After months of speculation, Jermain Defoe has agreed to move to Toronto FC. The England international will remain with Tottenham Hotspur until February 28th when he will officially join his new MLS side. The move will no doubt be huge for Defoe, as he will become one of the highest paid players in the MLS. He will be expected to make an immediate impact with his new side, but what does this mean for his time with the national team?
Traditionally, members of the England National Team play the beautiful game in England. In fact, the entire starting 11 from the friendly against Germany in November played in the Premier League. Moves away from England are rare, but a move to MLS is almost unheard of. Before Defoe, the only player to move to MLS while consistently being called up to the three lions squad was David Beckham in 2007. Beckham's move stateside shocked football fans and many questioned whether his days with the national team were done.
The whispers about Defoe's national team future are reminiscent of Beckham's. So what does this mean for Defoe? Well let's look at Beckham's national team career while a member of the Los Angeles Galaxy to see. Beckham joined the Galaxy in the summer of 2007 and made an appearance with the national team that August at the age of 32. That November, Fabio Capello did not call him up for a friendly against Switzerland and many speculated that Beckham's future was in jeopardy.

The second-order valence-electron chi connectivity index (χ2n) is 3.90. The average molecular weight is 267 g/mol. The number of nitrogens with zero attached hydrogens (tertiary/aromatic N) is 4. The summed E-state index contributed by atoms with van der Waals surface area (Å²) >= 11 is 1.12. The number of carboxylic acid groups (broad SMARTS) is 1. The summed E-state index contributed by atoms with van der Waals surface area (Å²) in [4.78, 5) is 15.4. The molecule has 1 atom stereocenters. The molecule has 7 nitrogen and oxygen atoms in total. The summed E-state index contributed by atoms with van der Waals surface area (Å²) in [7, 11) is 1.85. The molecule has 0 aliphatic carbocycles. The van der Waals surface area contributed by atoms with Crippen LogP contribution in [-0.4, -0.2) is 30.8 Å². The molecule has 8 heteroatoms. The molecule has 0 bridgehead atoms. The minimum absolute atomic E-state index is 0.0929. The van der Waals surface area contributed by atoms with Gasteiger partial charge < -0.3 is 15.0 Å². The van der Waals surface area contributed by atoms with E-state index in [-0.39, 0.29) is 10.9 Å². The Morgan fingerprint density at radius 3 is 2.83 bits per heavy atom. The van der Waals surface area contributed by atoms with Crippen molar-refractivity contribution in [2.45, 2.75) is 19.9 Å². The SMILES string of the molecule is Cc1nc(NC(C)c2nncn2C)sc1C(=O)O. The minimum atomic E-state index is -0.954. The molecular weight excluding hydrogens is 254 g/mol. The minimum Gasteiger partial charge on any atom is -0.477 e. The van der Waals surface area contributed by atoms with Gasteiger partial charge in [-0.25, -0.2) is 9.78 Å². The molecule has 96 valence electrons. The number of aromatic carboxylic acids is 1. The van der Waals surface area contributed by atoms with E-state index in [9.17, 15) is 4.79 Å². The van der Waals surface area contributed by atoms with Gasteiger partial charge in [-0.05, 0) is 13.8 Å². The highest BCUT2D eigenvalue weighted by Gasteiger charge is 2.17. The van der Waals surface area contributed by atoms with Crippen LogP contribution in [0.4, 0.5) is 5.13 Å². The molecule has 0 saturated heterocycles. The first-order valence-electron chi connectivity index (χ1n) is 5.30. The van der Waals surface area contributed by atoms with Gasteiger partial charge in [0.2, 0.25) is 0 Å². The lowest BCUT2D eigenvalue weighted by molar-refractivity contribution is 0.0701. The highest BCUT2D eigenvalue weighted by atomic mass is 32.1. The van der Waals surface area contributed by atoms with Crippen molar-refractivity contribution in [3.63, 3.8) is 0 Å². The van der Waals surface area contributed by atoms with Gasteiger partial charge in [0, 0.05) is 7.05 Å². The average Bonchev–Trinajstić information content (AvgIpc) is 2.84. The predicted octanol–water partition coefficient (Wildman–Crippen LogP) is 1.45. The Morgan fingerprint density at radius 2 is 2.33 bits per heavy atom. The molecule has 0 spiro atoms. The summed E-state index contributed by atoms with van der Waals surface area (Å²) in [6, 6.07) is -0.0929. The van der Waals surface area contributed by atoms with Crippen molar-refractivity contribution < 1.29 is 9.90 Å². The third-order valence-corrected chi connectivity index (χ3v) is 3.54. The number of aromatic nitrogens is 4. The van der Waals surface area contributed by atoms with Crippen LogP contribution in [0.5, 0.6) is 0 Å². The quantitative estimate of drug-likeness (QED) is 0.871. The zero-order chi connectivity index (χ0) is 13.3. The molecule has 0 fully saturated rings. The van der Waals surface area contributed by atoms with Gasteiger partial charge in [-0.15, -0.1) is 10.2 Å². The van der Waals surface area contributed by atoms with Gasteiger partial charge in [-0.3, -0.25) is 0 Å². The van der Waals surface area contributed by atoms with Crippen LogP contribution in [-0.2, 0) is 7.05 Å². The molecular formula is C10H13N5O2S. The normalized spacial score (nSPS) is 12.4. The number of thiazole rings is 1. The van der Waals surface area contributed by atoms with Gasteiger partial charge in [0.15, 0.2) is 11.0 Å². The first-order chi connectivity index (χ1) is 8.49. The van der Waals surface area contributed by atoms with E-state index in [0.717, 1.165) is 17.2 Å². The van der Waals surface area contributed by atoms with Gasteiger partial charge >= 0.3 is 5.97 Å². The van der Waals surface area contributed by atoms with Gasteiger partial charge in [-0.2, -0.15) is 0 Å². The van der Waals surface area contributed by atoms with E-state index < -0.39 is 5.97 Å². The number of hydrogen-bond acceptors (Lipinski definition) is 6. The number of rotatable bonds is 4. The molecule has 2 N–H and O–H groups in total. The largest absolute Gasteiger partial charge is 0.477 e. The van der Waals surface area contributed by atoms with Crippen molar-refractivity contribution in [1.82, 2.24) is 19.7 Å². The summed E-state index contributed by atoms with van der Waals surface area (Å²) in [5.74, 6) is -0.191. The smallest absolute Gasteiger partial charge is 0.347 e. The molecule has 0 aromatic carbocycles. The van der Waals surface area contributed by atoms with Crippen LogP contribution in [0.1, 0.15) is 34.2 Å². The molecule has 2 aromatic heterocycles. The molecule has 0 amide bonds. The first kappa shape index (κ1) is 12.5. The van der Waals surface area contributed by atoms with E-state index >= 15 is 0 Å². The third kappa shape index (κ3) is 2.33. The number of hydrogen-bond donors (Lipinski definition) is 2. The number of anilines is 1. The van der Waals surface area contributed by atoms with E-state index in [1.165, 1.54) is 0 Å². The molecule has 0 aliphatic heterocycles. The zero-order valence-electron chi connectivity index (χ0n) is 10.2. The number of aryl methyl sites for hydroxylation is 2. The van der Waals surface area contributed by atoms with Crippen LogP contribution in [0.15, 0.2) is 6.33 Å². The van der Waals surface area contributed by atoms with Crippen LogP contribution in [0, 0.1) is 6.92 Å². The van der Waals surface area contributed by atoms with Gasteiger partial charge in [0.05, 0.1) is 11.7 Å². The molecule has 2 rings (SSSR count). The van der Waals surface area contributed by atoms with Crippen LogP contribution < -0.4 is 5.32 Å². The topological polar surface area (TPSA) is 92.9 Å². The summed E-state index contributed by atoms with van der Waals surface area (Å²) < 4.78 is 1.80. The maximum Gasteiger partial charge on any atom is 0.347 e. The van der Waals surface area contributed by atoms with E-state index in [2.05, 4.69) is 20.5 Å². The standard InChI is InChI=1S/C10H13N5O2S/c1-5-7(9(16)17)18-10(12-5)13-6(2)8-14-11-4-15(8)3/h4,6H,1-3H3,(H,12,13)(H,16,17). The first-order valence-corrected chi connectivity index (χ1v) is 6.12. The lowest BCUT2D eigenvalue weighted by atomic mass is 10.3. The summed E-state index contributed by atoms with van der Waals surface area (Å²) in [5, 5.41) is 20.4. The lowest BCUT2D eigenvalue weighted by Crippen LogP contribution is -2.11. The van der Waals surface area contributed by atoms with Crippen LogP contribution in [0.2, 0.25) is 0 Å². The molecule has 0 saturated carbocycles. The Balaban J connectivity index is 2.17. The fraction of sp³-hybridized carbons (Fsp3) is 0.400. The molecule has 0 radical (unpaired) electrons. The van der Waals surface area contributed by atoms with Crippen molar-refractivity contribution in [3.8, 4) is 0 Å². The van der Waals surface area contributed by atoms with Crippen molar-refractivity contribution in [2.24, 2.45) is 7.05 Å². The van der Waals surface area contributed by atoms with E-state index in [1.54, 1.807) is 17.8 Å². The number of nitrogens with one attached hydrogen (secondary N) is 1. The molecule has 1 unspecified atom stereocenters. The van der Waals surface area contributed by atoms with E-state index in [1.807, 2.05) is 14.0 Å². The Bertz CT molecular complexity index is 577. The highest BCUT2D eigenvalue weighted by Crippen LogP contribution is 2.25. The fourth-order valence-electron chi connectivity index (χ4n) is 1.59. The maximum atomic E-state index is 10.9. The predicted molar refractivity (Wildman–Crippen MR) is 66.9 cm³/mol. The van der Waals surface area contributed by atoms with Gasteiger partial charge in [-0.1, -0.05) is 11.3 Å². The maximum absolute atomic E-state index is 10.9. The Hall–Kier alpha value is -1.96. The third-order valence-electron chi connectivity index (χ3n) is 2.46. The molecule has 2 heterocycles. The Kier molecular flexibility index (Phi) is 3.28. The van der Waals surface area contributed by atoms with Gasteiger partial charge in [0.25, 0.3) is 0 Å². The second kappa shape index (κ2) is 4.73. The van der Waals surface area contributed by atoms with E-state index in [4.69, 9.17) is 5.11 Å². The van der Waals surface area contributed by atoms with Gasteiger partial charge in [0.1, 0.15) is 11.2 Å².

In 2008 Beckham came back and made eight appearances with the squad and even captained the team for one match. After a successful 2009 with the squad, Beckham ruptured his Achilles tendon and his career representing his country was effectively over.
Despite moments of doubt, Beckham's national team career clearly did not end when he moved to the United States. But how similar is Defoe's situation to Beckham's? Defoe is currently 31 years old while Beckham was 32. Beckham had previously been dropped from the squad for many months under new management and Defoe has stayed unused on the bench for most of 2013. Prior to their moves to the United States, Beckham had 17 goals and Defoe had 19 goals for the national team.
While there are similarities with their England careers prior to their transfers, there are also key differences. The biggest one being that Jermaine Defoe is not the same caliber of player that David Beckham was. Beckham had been captain of the national team for over 50 matches and is one of the most famous players to ever play the game. Defoe has largely been used as a substitute during his England career and has had his ups and downs as a Premier League player including spending a year at Portsmouth. In fact, Beckham has captained more games with the England squad then Defoe has actually played with the team.
That being said, it is clear that Defoe's situation is not identical to what David Beckham's was in 2007. At the same time though, it does not mean that Defoe's national team career is over. Beckham proved that an English player can still be successful outside of Europe, and the quality of play in MLS is significantly better in 2014 then it was in 2007 thanks to the addition of players such as Thierry Henry, Robbie Keane, and Clint Dempsey.
Defoe looks to be a part of the picture this summer and having his season continue into the summer could help his chances. With Theo Walcott's unfortunate injury, Defoe looks to continue being called in to national team camps and is likely to make the World Cup squad this summer.